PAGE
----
Friday, August 22, 2008

As I was saying...

Well, the LA Times suggested Friday the same thing I told "Anonymous" might happen.

If you missed the fun, I posted on 8/15 about the ruling in which the courts upheld University of California's decision to disqualify several classes offered by Calvary Chapel Christian School of Murrieta for being "too narrow or not academically rigorous enough to fulfill UC's entrance requirements."

"Anonymous" chided me for ignoring reality regarding this subject which is clearly emotional for me.

My reply to Anonymous included my concern that even though this case was about specific students and specific texts, a victory for the University could open the door for other universities to step up their restrictions on texts written from a Christian worldview.

David Masci, a senior research fellow at the Pew Forum on Religion & Public Life in Washington, D.C. agrees with me. The case could influence admission practices at public colleges nationwide. "No one is questioning the right of Calvary Chapel to teach what they want to teach. But what the case says is that when you do that, there may be consequences," Masci said Tuesday.

Historians testifying for the university said that a history class titled "Christianity's Influence on America" failed to teach critical thinking and relied on a book that attributed historical events to divine providence. The book also contained inadequate material about non-Christian groups, the historians said.

So why isn't the reverse true? Christianity's influence in America has been all but excised from texts from K-12 and beyond. Today's elementary school children are taught more about Sojourner Truth than about the faith of George Washington. I once had a conversation with my niece that revealed that she was taught that Thanksgiving commemorates the Pilgrims giving thanks to the Indians!

Are you serious?

I am not objecting to school children learning about strong women in history or Sojourner Truth's specific importance to the abolitionist movement. Neither am I opposed to a balanced and realistic treatment of Indian relations with whites or with the US Government. I am a Chickasaw Indian, among other things, and had family members who knew up close and personal about exploitation by whites AND the Government.

But please, let's not ignore or suppress the Pilgrims' beliefs about God or their acknowledgment of His favor in our zeal to be politically correct.

I doubt that Feminine Roles in Literature or Gender, Sexuality, and Identity in Literature, books that were approved by UC, contained much in the way of words of wisdom from dead white males, or information about Exodus International or PFOX, except in the most negative terms.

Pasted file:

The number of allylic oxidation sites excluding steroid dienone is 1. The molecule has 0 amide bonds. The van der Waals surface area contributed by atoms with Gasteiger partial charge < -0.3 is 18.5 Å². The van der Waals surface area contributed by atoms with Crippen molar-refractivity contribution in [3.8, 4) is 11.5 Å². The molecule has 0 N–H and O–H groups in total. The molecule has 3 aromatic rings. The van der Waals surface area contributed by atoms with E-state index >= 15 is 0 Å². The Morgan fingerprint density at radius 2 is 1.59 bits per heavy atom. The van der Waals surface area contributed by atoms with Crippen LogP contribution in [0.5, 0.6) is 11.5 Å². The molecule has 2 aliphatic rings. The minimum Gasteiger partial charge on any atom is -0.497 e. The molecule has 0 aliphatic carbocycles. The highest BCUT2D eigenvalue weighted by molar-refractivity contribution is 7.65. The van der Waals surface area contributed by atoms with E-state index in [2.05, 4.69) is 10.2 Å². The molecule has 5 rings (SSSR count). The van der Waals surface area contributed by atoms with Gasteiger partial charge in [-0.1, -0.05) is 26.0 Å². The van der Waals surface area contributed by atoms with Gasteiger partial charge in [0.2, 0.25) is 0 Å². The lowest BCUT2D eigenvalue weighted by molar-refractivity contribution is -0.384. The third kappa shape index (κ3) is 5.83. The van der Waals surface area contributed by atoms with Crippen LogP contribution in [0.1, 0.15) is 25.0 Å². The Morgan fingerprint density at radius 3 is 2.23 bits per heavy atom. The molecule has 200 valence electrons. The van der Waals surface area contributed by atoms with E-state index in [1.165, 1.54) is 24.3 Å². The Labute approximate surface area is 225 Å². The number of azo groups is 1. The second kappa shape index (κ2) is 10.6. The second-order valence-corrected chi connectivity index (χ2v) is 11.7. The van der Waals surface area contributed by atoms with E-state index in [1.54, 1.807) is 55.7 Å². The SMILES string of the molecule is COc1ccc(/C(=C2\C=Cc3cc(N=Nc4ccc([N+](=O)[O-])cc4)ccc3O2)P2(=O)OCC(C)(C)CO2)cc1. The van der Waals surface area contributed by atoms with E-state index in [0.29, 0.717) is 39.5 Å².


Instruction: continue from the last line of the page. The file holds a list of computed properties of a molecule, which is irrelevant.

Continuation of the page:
Well, of course not. And, more to the point, you wouldn't expect them to.

So why were they approved when the Christian book was rejected in part for not containing enough material about non-Christian groups?

This is kind of where I was going the other day with my Santa Claus remarks. Would you not find it patronizing and insulting to have what you believe regarded as being on a par with believing in fairy tales? Through the use of statements like "teach what they want to teach" and "a book that attributes historical events to divine providence fails to teach critical thinking", they are patting us on the head and saying "There, there. If you want to believe in the Flying Spaghetti Monster, that is OK with us."

For the record, we do actually believe God is in control, and that historical events can indeed be attributed to divine providence.

This does NOT mean we hide the fact that some other people may think the chronology of events was different from what we are teaching.

It does not mean that we teach about other cultures and religions without according them respect.

It does not mean that we ignore those individual players on the stage of history who were the agents of change, or consider their contributions and motivations, even if we do not agree with them.

It also does not mean we refuse to use the History Channel and other aggressively secular resources as supplementary materials that can challenge our students to think through why they believe what they believe.